Stecker Machine Blog

CNC Machining in 2021: Marketplace, Technology, People, & COVID-19

02/09/2021 | Brad Kurtzweil

A year ago, I shared my thoughts on what 2020 would look like in the CNC machining industry. Sure, some of those predictions did happen, but a global pandemic turned many things upside down.

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What Is the Most Powerful Tool in a CNC Machine Shop?

01/26/2021 | Matt Oswald

The highly automated equipment and robots in a  CNC precision machining center are impressive, and often their “flash” initially attracts customers. It’s certainly understandable, but that initial attraction rarely converts one-time customers to long-term partners.

Instead, it’s the skilled people behind those machines that make the difference. By dedicating their time and talents to meeting customers’ needs and consistently exceeding their expectations, the team is responsible for taking your shop — and your customer relationships — from good to great.

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How do Successful CNC Machine Shops Maximize Cut Tools and Minimize Spend?

12/15/2020 | Dave Rupp

Top performing CNC Tool Cribs maximize cut tooling effectiveness while minimizing spending on inventory and overhead. There is a fine line to walk between having the right cut tools ready at all times to keep CNC spindles turning and minimizing spending. 

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How Do Engineering Experts Design CNC Fixtures?

11/30/2020 | Dave Orth

Stecker Machine designs CNC fixtures following a process developed from decades of experience incorporating a critical attention to details. Our CNC fixture engineering process goes beyond designing with CAD tools like Solidworks, ProEngineer, or AutoCAD. Great CNC fixtures require engineering, science, art, and teamwork.

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Why Machine Shop Family Ownership Matters

10/28/2020 | Matt Oswald

Does "family ownership" really matter to the average worker? More specifically, does it matter in a machine shop environment? Yes, Employees of most family-owned brands are generally happier and more productive. They feel better about their jobs, and it shows in their work. 

So, does that translate to customers, too? Yes again, family businesses are the most trusted, according to an Edelman Trust Barometer survey. And, according to Family Business Magazine, 60% of customers said they prefer to buy from family businesses.

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4 Takeaways from ISO/IATF Audit

09/14/2020 | Brian Theisen

Product quality can make or break a company. Stecker Machine's growth is largely attributed to our customer focus and commitment to quality. We explore four key takeaways from our recent ISO 9001 and IATF 16949 Quality Surveillance Audit.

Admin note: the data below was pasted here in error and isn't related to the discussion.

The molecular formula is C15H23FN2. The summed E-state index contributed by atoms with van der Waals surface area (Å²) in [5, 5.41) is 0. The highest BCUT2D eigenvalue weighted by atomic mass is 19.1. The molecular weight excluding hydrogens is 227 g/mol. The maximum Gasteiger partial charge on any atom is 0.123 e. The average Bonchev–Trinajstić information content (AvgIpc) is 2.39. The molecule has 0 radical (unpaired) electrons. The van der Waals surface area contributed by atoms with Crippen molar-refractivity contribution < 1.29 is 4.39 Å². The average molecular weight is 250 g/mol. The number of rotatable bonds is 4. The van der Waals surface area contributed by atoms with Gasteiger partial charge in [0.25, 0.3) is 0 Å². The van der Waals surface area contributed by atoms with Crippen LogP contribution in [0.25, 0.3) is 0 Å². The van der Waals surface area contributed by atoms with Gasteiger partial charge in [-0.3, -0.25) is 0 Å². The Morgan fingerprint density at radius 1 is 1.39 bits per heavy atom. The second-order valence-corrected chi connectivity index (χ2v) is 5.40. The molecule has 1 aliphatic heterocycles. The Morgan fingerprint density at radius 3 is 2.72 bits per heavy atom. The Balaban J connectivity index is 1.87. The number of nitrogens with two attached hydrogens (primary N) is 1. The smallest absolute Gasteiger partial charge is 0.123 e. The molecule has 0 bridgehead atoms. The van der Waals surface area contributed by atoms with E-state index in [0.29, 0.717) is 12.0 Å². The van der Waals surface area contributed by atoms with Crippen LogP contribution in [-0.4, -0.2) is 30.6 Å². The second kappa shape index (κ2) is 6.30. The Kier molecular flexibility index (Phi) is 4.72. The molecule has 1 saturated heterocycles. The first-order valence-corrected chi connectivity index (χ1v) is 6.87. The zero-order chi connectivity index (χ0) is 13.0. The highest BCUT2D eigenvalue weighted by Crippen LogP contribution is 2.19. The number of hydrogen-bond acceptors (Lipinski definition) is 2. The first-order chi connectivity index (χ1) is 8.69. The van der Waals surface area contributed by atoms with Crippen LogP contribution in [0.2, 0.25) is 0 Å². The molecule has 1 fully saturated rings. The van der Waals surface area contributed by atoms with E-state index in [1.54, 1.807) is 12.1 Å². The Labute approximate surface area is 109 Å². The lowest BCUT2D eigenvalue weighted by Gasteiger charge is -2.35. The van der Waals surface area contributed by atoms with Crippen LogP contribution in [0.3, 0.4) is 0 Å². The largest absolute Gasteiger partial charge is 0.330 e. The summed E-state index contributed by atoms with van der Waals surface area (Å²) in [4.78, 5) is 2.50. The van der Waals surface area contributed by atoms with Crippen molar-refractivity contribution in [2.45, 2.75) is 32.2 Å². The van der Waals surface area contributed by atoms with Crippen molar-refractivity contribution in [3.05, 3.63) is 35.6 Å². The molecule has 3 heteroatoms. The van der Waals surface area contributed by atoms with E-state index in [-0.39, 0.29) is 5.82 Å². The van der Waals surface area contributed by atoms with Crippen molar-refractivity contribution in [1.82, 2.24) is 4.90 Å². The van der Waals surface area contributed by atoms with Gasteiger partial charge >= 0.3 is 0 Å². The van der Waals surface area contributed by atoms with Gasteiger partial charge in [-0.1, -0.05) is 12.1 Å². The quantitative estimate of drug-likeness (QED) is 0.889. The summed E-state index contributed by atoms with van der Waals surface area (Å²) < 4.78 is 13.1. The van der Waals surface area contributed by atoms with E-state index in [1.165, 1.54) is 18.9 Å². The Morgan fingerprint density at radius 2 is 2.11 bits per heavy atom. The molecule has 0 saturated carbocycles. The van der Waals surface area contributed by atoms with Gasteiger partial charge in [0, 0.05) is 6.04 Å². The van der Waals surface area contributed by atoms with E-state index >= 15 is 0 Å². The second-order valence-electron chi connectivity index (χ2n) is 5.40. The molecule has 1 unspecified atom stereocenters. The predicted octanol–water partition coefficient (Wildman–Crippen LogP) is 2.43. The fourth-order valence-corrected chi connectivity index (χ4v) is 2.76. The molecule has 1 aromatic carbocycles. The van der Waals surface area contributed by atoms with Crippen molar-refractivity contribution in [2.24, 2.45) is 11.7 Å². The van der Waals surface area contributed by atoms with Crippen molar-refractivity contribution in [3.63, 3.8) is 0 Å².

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Engineering CNC Machining for Success

08/05/2020 | Greg Herr

A strong engineering team ensures CNC machining projects get done right the first time, every time. Our thorough engineering not only impresses customers but leads to parts that meet or exceed specifications consistently.

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Quality Assurance of Several Concurrent Projects

07/01/2020 | Brian Theisen

Quality stems from design, processes and culture. It can't be "tested in" to a product or process. The quality assurance (QA) team leads the charge to ensure design, manufacturing process, and culture is capable and the product is reproducible. The new part production approval process (PPAP) requires several steps and lots of effort from the QA team. Running several concurrent new projects compounds this effort and shows the teams true capability. 

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G-Code and M-Code: What Do They Mean In CNC Machining?

05/21/2020 | Dan Karbon and Tom Herr

G-code is the programming language used to control CNC machinery. A program is a sequence of codes and data that tells the machine what to do. The programmed codes, along with the right tooling in a CNC machine center, allow for correct and repeatable part manufacturing. G-code makes CNC machines consistent to program and flexible, able to produce different parts.

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How Does a Precision CNC Machine Shop Tackle New Work?

05/06/2020 | Jason Schuh

Not every CNC machine shop is the same. That may sound like typical “marketing speak,” but it really makes a difference, especially when it comes to taking on new work.

Some shops are content with machining what they know and handling familiar project types and quantities. Their work is solid, and they create a fine, safe business.

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